You all must have heard about Pavlov’s experiment on a dog. “It is a process of learning that has a major influence on our behavior. It is a type of learning that occurs through associations between stimulus in the environment and a naturally occurring stimulus.”
There are three stages of classical conditioning theory:
a. Before Conditioning: The first part requires the natural existing stimulus which will automatically elicit the response. For example, presenting food naturally causes salivation, whereas presenting food or the smell of food is Unconditional Stimulus (UCS) which results in salivation, an Unconditional Response (UCR). At this moment, Neutral Stimulus (a bell alone) has no effect on the response yet.
b. During Conditioning: During this phase, the Neutral Stimulus is paired with the unconditional stimulus. As a result of pairing, an association between a neutral stimulus and an unconditioned stimulus is formed which now results in a Conditional Stimulus (CS). For example, after triggering a bell (neutral stimulus) along with the smell of food (unconditional stimulus) multiple times, the sound of the bell alone will act as a Conditional Stimulus.
c. After Conditioning: The Conditional Stimulus will evoke the response even without the unconditional stimulus which now results in a Conditional Response (CR). For example, the conditioned response would be feeling hungry when the bell is rung.
Classical conditioning isn’t only for dogs. Human behavior is also influenced quite a bit by it. It occurs in our daily life, but we just fail to recognize them. There are plenty of daily life activities that are associated with classical conditioning theory. Some of them are listed below:
1. Obsessive-Compulsive Disorder
A mental illness called obsessive-compulsive disorder (OCD) causes repeated unwanted thoughts or sensations (obsessions) or the need to repeat something over and over again (compulsions). The obsession often develops through respondent conditioning. Whenever a neutral stimulus is associated with an unconditioned stimulus, the individual is likely to feel anxious and obsessive. These obsessive thoughts are classically conditioned responses.
We all get the desire to eat (a Conditional response) at a specific time of the day, say Lunchtime (Conditional stimulus), even though sometimes, we are not hungry. Similarly, most of the time when we pass through a particular restaurant or cross a food street, we automatically develop a desire to eat rather, even though we do not feel hungry.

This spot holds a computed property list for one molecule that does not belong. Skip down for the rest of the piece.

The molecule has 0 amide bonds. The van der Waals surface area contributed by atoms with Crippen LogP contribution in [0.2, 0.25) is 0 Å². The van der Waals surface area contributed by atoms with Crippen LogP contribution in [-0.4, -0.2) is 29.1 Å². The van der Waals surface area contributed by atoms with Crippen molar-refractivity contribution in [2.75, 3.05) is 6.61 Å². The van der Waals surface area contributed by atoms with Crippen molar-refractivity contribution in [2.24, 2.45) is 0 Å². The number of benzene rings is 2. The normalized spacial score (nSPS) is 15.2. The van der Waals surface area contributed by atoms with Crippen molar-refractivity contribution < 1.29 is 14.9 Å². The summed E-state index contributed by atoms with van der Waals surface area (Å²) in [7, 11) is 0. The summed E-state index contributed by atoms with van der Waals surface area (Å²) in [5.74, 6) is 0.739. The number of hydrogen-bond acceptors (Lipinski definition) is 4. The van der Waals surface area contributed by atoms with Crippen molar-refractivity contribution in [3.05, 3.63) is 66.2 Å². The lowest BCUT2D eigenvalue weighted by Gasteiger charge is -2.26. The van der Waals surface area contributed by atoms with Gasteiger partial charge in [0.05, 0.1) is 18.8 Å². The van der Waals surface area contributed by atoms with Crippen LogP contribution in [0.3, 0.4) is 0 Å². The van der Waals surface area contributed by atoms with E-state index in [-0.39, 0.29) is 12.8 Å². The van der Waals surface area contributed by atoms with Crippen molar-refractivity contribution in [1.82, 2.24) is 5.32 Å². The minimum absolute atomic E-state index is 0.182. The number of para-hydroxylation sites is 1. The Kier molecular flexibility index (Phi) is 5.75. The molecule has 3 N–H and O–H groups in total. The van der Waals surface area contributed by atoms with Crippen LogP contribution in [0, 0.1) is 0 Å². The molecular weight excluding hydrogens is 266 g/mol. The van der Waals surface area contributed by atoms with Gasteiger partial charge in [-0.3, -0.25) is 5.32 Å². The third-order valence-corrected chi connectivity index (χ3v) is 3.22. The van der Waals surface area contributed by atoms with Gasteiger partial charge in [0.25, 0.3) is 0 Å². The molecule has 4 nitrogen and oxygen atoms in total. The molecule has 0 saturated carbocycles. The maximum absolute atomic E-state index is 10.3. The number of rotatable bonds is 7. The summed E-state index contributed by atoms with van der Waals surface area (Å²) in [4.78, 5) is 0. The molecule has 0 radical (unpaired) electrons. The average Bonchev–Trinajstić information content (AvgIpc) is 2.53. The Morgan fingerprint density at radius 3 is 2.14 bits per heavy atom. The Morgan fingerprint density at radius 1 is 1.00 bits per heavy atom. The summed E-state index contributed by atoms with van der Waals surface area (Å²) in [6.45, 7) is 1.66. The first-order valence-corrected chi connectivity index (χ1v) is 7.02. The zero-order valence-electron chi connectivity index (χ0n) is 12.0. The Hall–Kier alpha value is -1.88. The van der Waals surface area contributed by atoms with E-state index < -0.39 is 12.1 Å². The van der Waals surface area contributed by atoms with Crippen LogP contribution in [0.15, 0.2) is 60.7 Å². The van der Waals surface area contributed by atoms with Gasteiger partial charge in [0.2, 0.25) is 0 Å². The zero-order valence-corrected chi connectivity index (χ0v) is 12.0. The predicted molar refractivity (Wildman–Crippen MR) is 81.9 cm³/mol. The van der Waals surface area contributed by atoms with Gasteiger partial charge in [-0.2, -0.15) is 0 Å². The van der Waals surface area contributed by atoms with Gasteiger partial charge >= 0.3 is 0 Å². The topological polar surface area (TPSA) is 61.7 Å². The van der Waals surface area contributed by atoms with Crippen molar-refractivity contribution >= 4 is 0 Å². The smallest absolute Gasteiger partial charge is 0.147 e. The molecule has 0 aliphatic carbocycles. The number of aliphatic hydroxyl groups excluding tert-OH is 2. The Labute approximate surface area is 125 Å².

3. Getting Vaccinated at School
Do you remember getting vaccinated in a school as a child? As soon as a child starts crying after getting a shot or vaccination, the other students standing in the queue also start crying. They have already associated the needle with the pain.
4. Association of Something with the Past
Do you have any particular song, object, or place that reminds you of your past? When we listen to a specific song or come across any place or object, sometimes they usually remind us of our past incidents.
5. Post-Traumatic Disorders
Have you ever been a victim of an accident in your life? People who have been through a traumatic experience may feel a rush of anxiety or respond with fear if they’re found stuck in a similar situation. For example, folks who have been a victim of a car accident may have a hard time stepping inside another vehicle again, or who have been a victim of an animal bite may have developed a long-time fear towards that animal, even though sometimes that particular animal might not be harmful.
The art of advertising can be considered a classic case of classical conditioning. Companies make commercial advertisements to attract consumers. To make their products more lucrative, most companies use the brand value of celebrities in their advertisements. By associating these celebrities with their products, they try to enhance the market values of their products; as the consumers often get convinced by the campaigns of these celebrities for a particular product.
7. Phobias and Anxiety related Problems
Classical conditioning techniques are helpful to people to cope with their phobias and anxiety-related problem. Teachers in school apply this technique to decrease or remove the anxiety or phobia from the students. They pair an anxiety-provoking situation with pleasant surroundings and help the student to learn new associations and behavior. This helps the student to remain calm and stress-free instead of feeling anxious. For example, a student suffering from a stage phobia when encouraged to perform on the stage repeatedly with a positive response, after some time, the phobia of the student will automatically vanish.
It’s Applied Behavior Analysis. You can begin by getting a job as an RBT or Registered Behavior technician and see if you like the field. Then go for your masters to become a BCBA or board certified behavior analyst.
Thank you. Very helpful.
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